Mike Riorden

Dear Fellow PNDC Members:
The cold, drab pall of winter is finally waning, gradually making room for the faint, distant rejuvenating promise of
spring. Soon the spirit of rebirth and renewal will be coursing through the fabric of all things plant and animal. As a
dahlia grower, I am amazed at how excited and enthused I become over the annual prospect of growing the new
proven winners and introductions for the coming season.  I eagerly scan the show reports, trial garden reports, new
2010 Classification book, and the Hart, Dudley and Gullickson medal winners in search of new sure-fire bankers. All
the disappointments of the previous seasons are quickly forgotten amid the prospect and promise of a new growing
season. Which new(er) varieties can we possibly get to a head table?  Which crosses from last fall may hold the
promise of a winning seedling variety?  Which new varieties do we choose to incorporate into our breeding
programs?  Yes, this is the stuff from which dreams are made, and part of the reason we love and persist with our
Our annual spring meeting will take place at Georgetown Realty in Portland on Saturday, April 17th, 2010.  The
officers and society delegates will convene at 10:30 AM for their executive session. The luncheon and general
meeting will begin at noon. Elva will have more details in her mailing.  Members enjoy one another’s comradery and
find time to exchange or trade varieties worked out with previous e-mails or phone calls.  We also will have our
annual auction which for many is the highlight of the meeting.   Growers and hybridizers from Oregon, Washington
and British Columbia like to bring the newest and best offerings for our fundraiser.  Both tubers and green plants
are sold and the bidding always promises to be spirited and lively.   

Awards chairs in each society are asked to bring (or have their delegates/representatives bring) their society’s
medals for the medal exchange within the PNDC.   

Georgetown Realty is located at 1000 NE 122nd Avenue; Portland, OR  97230.  From I-205 North or South bound
take exit 21A to Glisan Street.  Take Glisan East (cross streets increase numerically) to 122nd Avenue.  Turn left
from Glisan to122nd.  Georgetown Realty is on your right about two blocks after the turn.  Parking is behind the

Here’s hoping your tubers wintered over well and your spring propagation is going as you would like. I am very much
looking forward to seeing everyone in Portland on April seventeenth.

Joan Marsh
Our annual spring meeting will take place at Georgetown Realty in Portland on Saturday, April 17th, 2010.  The
officers and society delegates will convene at 10:30 AM for their executive session. The luncheon and general
meeting will begin at noon. Elva will have more details in her mailing.  Members enjoy one another’s camaraderie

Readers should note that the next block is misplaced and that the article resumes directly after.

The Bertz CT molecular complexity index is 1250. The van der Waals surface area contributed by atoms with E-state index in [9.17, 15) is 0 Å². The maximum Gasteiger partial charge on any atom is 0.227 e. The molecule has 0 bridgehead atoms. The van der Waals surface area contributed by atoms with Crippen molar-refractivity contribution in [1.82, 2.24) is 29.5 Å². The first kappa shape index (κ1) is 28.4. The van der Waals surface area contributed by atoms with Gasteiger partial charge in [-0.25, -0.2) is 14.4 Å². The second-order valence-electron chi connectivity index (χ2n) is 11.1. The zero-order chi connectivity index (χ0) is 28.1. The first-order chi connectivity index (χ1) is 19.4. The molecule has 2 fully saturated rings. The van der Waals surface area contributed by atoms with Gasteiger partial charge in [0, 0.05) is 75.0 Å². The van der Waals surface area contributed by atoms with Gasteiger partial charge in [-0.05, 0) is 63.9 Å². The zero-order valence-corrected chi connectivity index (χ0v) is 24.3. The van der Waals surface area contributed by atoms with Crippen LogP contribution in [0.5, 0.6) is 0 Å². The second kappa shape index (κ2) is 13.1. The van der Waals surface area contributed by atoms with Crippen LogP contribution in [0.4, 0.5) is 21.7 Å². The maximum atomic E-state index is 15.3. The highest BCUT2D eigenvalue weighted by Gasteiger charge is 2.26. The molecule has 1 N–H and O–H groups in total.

and find time to exchange or trade varieties worked out with previous e-mails or phone calls.  We also will have our
annual auction which for many is the highlight of the meeting.   Growers and hybridizers from Oregon, Washington
and British Columbia like to bring the newest and best offerings for our fundraiser.  Both tubers and green plants
are sold and the bidding always promises to be spirited and lively.   

Awards chairs in each society are asked to bring (or have their delegates/representatives bring) their society’s
medals for the medal exchange within the PNDC.   

Georgetown Realty is located at 1000 NE 122nd Avenue; Portland, OR  97230.  From I-205 North or South bound
take exit 21A to Glisan Street.  Take Glisan East (cross streets increase numerically) to 122nd Avenue.  Turn left
from Glisan to122nd.  Georgetown Realty is on your right about two blocks after the turn.  Parking is behind the

Here’s hoping your tubers wintered over well and your spring propagation is going as you would like. I am very much
looking forward to seeing everyone in Portland on April seventeenth.
Agenda Item Correction:
Spokane has asked to hold the 2012 not the 2011 PNDC Show instead of Nanaimo who would then go to 2011.

A Trip Down Under
Karen and Denis Girard

September, 2009, Denis and I flew from Vancouver to Cairns, via Sydney, for a 6-month adventure touring Australia
and New Zealand.  Although we had decided on a house-exchange type of holiday, it was difficult to do as we were
constantly on the move. Australia is a very large country to see – we did some car and one mini-van rentals once we
were there.  Many of the people we e-mailed were more than happy to have us spend a day or two, using their
homes as a base as we traveled the area.  We met some very gracious, wonderful people.  We flew between the
major cities and saw as much of the surrounding country as we could in our allotted time there.  The cities we based
in were Cairns, Brisbane, Darwin, Perth, Adelaide, Goulburn, Canberra, Sydney, Melbourne, and the small town of
Winkie, Hobart, Launceston and Christchurch.  There is just too much we saw to give you all details but we took
pictures of hundreds of flowers, birds and scenery, and Denis drove between 35,000 and 40,000 km on the entire